We explain what systems thinking is, its principles, method and characteristics. In addition, cause-effect thinking.
What is systems thinking?
Systemic thinking or systematic thinking is a conceptual framework that understands reality as a system of interconnected objects or subsystems. Consequently, try to understand its operation and its properties to solve a problem.
Simply put, systemic thinking prefers to see totalities rather than isolated parts , to focus on the patterns of operation or the mode of interrelation between the parties, operating as a system .
It is a way of thinking developed over the last seventy years. It aims to facilitate the understanding and resolution of patterns, based on common concepts in other disciplines , such as engineering, biology or systems theory.
The term systemic thinking comes from the concept of system , which means any set, organism or segment of reality that can be described based on its components and the interaction between them, making abstraction of the “outside” of it.
The systems have “inputs” and “outputs” by which they exchange information (energy, matter) with their surrounding environment, and depending on how much they can be open systems (free exchange) or closed (limited or null exchange).
Background of systemic thinking
His background is in philosophy, hylozoist theory , and in biology vitalism . As for psychology, the notion of Gestalt is important .
The General Systems Theory was enunciated in 1937 by Karl Ludwig von Bertalanffy (1901-1972). This Austrian philosopher and biologist proposed the original statement of the inauguration of a trend that others subsequently incorporated into their respective areas of study.
For example, it was retaken by the Prussian psychiatrist Kurt Goldstein (1878-1965) and the American physiologist Walter Cannon (1871-1945). Also disciplines such as engineering were nourished by this new perspective, giving rise to the emergence of cybernetics.
In 1961, with the appearance of the book The Social System , the American sociologist Talcott Parsons (1902-1979) applied systems theory to the entire society , being until today one of the greatest applications of systemic thinking available.
Characteristics of systemic thinking
Systemic thinking understands its objects of interest as ordered systems, and for this it applies four fundamental principles, which are:
- Principle of position . There is a hierarchy within the systems, that is, a vertical order, on which the place occupied by its elements depends. This is also replicated when analyzing systems of systems, that is, suprasystems.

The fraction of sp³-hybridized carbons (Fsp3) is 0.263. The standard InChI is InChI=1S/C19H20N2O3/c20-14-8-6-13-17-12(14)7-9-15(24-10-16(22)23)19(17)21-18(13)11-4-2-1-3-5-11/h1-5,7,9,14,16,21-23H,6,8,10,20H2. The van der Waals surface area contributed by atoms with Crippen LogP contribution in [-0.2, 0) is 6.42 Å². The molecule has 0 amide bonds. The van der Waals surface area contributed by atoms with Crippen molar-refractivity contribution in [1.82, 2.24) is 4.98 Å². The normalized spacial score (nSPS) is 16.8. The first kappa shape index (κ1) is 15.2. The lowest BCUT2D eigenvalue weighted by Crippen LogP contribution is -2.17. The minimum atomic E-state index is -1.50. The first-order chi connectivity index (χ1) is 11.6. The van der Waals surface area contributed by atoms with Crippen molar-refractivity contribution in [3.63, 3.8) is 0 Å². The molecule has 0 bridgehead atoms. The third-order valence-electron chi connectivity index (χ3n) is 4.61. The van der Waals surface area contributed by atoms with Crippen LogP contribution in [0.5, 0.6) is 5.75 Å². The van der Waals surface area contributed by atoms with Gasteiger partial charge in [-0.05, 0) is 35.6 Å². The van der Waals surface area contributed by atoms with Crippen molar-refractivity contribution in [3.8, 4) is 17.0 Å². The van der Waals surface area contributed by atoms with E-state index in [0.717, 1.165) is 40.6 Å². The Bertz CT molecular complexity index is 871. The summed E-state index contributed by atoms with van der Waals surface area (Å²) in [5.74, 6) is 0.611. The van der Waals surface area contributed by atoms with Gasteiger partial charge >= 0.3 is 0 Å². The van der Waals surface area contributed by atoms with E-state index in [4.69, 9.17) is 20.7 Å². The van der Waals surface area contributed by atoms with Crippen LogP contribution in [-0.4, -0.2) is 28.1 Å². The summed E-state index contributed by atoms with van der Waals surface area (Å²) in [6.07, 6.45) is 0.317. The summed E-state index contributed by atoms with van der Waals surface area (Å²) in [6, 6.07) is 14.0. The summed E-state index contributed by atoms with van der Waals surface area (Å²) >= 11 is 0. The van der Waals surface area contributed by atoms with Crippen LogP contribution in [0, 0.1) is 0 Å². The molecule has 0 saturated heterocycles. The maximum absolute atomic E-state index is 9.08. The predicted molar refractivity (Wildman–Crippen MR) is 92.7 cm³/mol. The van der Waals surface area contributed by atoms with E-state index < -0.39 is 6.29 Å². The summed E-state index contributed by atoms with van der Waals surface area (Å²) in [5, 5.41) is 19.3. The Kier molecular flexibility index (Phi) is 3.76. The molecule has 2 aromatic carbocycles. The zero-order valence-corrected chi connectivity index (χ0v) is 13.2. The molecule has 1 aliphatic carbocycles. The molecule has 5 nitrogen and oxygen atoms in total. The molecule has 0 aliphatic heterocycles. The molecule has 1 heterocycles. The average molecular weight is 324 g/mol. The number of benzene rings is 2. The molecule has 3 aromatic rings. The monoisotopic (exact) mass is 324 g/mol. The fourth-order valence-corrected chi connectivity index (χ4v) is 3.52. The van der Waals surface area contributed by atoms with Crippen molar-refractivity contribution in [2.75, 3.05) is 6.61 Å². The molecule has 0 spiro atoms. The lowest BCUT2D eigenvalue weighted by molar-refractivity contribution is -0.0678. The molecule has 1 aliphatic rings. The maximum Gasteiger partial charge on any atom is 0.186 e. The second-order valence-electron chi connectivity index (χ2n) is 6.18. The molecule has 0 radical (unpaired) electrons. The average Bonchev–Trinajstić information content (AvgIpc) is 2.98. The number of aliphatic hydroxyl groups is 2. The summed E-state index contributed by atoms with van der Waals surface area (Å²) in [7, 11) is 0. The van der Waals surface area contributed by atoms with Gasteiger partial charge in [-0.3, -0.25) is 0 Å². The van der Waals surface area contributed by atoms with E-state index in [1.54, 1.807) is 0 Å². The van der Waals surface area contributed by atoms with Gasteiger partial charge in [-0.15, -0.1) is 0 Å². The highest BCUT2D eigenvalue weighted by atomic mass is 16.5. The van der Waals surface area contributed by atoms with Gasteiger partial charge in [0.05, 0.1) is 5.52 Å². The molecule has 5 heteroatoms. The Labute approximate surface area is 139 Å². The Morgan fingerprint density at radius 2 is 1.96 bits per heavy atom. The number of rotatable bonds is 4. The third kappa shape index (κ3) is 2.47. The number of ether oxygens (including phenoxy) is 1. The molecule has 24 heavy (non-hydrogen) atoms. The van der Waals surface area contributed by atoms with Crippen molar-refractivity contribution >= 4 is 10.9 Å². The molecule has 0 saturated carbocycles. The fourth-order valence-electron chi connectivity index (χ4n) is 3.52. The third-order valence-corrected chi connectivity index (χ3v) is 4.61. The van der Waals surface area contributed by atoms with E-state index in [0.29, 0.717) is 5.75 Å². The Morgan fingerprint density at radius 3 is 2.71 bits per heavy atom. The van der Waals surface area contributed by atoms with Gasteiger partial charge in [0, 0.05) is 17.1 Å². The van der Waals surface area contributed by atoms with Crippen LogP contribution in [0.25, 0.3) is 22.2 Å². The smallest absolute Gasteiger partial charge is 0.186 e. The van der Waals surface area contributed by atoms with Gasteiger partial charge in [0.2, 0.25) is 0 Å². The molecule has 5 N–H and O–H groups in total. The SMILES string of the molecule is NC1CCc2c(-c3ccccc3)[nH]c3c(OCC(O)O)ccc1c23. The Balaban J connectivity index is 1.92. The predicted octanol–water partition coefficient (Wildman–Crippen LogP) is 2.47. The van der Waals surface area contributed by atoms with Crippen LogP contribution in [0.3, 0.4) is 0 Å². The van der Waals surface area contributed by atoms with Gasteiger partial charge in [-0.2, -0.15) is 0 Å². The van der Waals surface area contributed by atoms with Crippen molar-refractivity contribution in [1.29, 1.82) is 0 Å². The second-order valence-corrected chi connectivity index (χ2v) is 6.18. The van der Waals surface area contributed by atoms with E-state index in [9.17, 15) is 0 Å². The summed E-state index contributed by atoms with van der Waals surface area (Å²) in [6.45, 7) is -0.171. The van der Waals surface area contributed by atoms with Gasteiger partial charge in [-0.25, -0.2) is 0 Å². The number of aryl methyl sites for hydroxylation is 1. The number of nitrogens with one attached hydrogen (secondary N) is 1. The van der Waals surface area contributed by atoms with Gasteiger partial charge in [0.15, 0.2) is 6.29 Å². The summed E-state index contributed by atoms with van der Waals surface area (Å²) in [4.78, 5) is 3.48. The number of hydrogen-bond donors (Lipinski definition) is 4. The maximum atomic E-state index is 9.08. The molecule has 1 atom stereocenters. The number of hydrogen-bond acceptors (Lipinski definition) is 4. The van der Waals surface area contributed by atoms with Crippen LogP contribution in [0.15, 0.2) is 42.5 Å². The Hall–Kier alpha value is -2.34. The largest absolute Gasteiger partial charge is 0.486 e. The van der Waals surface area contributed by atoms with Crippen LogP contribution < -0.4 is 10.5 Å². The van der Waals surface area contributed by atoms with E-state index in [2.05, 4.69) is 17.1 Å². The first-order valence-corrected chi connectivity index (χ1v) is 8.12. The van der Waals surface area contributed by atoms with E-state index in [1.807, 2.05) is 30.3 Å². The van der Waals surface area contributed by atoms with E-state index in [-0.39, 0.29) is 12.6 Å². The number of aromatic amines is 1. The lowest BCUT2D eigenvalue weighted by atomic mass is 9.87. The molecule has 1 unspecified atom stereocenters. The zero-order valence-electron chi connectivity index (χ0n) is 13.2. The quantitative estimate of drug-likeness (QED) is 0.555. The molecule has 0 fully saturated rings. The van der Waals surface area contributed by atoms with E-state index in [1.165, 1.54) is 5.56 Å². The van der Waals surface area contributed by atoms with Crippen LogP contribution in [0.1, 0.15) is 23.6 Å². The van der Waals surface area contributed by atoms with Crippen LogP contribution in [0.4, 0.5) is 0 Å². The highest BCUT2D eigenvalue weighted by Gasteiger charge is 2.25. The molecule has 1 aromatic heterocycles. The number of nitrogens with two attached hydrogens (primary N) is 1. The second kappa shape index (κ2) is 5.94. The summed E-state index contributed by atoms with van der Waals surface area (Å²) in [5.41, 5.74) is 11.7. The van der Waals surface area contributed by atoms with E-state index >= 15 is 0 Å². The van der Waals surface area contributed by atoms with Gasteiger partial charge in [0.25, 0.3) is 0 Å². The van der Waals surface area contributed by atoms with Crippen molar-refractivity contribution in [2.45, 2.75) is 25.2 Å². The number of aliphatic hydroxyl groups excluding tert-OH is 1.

- Principle of relationship . The relationship that exists between the elements of a system, or between systems other than the same suprasystem, generates polarities, forces of attraction or repulsion, and allows the formulation of a field theory.
- Principle of limitation . Every system is limited by controls that correct its duration, measurement, rhythm , radius of influence and operating model.
- Principle of equifinality . Systems that move towards a specific purpose can achieve it by different mechanisms, as long as they contemplate the same purpose.
In addition, there are other psychological criteria of systemic thinking, which are:
- That the essential properties of a system belong to the set, and none of its parts can have it alone. A system is more than the sum of its parts .
- Any analysis of a system must be done from the micro and the macro , the sub and the supra, at its different levels.
- A part of the system is a pattern inserted in a network of relationships.
- Reality is a network of relationships .
Methodology of systemic thinking
The methodology of this type of thinking can be very diverse, but in broad strokes it is summarized in four fundamental steps:
- Acquire a global vision of the system and its sets.
- Understand the implications between the parts of the system and their projection in the medium and long term.
- Recognition of the (sub) dynamic and complex and interdependent systems that allow the construction of useful models for solving a problem .
- Recognition of measurable and / or non-measurable indicators in order to use qualitative or quantitative resources as necessary, and thus obtain conclusions.
Benefits of systemic thinking
Systemic thinking provides a more holistic perspective , that is, more global, complex and dynamic of reality. It allows to model complex systems, reduce problems to their minimum expression , and open our minds to “out -of-the-box ” solutions . Therefore, drastically rethink the perspective of the subject studied.
Differences with cause-effect thinking
Cause-effect thinking and systemic thinking are two different routes to the same result. However, cause-effect thinking is characterized by a direct relationship between an event and its consequences : a given cause and a measurable effect thereof, assuming that there is a demonstrable relationship between the two.
This is, in some cases, one of its weaknesses: the effects of a cause cannot always be perceived , or the causes of a perceived effect can be known, and that does not mean that they do not exist. Sometimes, even, the excess of contextual information obscures any attempt to establish a cause and an effect. That is where systemic thinking proves its worth.
Useful for long-term evaluations, systemic thinking allows us to understand the complex relationships that link two events , in principle, distant from each other, or difficult to relate directly, allowing us to reach a perspective that goes beyond the need to find a responsible person or Attributing blame